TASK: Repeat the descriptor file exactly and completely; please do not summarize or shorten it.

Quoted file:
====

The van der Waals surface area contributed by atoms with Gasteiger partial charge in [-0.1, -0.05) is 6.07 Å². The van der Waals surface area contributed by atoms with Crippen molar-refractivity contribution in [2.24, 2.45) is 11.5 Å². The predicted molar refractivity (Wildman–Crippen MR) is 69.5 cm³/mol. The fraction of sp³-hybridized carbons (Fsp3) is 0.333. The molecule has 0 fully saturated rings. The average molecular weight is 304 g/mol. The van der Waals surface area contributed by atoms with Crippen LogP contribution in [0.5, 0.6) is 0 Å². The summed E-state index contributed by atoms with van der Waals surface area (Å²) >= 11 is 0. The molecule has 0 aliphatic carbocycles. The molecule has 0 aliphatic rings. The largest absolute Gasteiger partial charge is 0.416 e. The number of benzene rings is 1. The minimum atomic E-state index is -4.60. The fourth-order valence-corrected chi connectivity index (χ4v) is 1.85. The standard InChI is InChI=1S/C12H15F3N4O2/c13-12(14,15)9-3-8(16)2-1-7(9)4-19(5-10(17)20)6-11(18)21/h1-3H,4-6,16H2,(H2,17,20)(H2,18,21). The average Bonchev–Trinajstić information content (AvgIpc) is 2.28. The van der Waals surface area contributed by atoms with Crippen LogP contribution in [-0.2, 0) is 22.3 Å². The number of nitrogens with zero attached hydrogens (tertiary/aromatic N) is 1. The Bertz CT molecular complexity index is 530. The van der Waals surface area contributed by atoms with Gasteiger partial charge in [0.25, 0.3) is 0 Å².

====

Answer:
The van der Waals surface area contributed by atoms with Gasteiger partial charge in [-0.1, -0.05) is 6.07 Å². The van der Waals surface area contributed by atoms with Crippen molar-refractivity contribution in [2.24, 2.45) is 11.5 Å². The predicted molar refractivity (Wildman–Crippen MR) is 69.5 cm³/mol. The fraction of sp³-hybridized carbons (Fsp3) is 0.333. The molecule has 0 fully saturated rings. The average molecular weight is 304 g/mol. The van der Waals surface area contributed by atoms with Crippen LogP contribution in [0.5, 0.6) is 0 Å². The summed E-state index contributed by atoms with van der Waals surface area (Å²) >= 11 is 0. The molecule has 0 aliphatic carbocycles. The molecule has 0 aliphatic rings. The largest absolute Gasteiger partial charge is 0.416 e. The number of benzene rings is 1. The minimum atomic E-state index is -4.60. The fourth-order valence-corrected chi connectivity index (χ4v) is 1.85. The standard InChI is InChI=1S/C12H15F3N4O2/c13-12(14,15)9-3-8(16)2-1-7(9)4-19(5-10(17)20)6-11(18)21/h1-3H,4-6,16H2,(H2,17,20)(H2,18,21). The average Bonchev–Trinajstić information content (AvgIpc) is 2.28. The van der Waals surface area contributed by atoms with Crippen LogP contribution in [-0.2, 0) is 22.3 Å². The number of nitrogens with zero attached hydrogens (tertiary/aromatic N) is 1. The Bertz CT molecular complexity index is 530. The van der Waals surface area contributed by atoms with Gasteiger partial charge in [0.25, 0.3) is 0 Å².